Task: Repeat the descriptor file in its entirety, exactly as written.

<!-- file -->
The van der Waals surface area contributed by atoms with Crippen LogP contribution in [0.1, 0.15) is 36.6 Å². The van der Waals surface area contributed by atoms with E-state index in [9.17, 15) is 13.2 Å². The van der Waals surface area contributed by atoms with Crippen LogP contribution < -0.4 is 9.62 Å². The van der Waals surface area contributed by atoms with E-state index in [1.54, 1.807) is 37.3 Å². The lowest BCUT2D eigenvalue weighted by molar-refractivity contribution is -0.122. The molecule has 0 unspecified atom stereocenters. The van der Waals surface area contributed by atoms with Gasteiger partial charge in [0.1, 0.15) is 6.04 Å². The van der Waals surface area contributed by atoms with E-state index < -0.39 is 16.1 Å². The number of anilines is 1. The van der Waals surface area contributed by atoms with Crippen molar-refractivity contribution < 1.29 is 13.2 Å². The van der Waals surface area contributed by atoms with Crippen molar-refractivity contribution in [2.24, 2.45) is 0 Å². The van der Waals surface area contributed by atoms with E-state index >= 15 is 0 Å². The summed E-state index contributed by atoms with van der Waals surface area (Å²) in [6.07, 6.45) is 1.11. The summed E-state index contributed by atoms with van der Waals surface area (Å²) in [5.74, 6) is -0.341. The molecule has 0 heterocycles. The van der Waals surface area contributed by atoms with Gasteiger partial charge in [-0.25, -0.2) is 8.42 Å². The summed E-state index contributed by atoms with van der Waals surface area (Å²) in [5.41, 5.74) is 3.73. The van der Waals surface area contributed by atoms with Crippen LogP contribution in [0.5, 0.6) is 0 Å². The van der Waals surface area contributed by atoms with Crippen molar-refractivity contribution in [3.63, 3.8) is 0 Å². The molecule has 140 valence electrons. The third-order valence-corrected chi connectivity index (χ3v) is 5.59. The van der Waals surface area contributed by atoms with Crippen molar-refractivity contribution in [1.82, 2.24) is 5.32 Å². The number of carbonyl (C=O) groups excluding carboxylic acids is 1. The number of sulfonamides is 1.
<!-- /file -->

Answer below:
The van der Waals surface area contributed by atoms with Crippen LogP contribution in [0.1, 0.15) is 36.6 Å². The van der Waals surface area contributed by atoms with E-state index in [9.17, 15) is 13.2 Å². The van der Waals surface area contributed by atoms with Crippen LogP contribution < -0.4 is 9.62 Å². The van der Waals surface area contributed by atoms with E-state index in [1.54, 1.807) is 37.3 Å². The lowest BCUT2D eigenvalue weighted by molar-refractivity contribution is -0.122. The molecule has 0 unspecified atom stereocenters. The van der Waals surface area contributed by atoms with Gasteiger partial charge in [0.1, 0.15) is 6.04 Å². The van der Waals surface area contributed by atoms with E-state index < -0.39 is 16.1 Å². The number of anilines is 1. The van der Waals surface area contributed by atoms with Crippen molar-refractivity contribution < 1.29 is 13.2 Å². The van der Waals surface area contributed by atoms with Crippen molar-refractivity contribution in [2.24, 2.45) is 0 Å². The van der Waals surface area contributed by atoms with E-state index >= 15 is 0 Å². The summed E-state index contributed by atoms with van der Waals surface area (Å²) in [6.07, 6.45) is 1.11. The summed E-state index contributed by atoms with van der Waals surface area (Å²) in [5.74, 6) is -0.341. The molecule has 0 heterocycles. The van der Waals surface area contributed by atoms with Gasteiger partial charge in [-0.25, -0.2) is 8.42 Å². The summed E-state index contributed by atoms with van der Waals surface area (Å²) in [5.41, 5.74) is 3.73. The van der Waals surface area contributed by atoms with Crippen LogP contribution in [0.5, 0.6) is 0 Å². The van der Waals surface area contributed by atoms with Crippen molar-refractivity contribution in [3.63, 3.8) is 0 Å². The molecule has 140 valence electrons. The third-order valence-corrected chi connectivity index (χ3v) is 5.59. The van der Waals surface area contributed by atoms with Crippen molar-refractivity contribution in [1.82, 2.24) is 5.32 Å². The number of carbonyl (C=O) groups excluding carboxylic acids is 1. The number of sulfonamides is 1.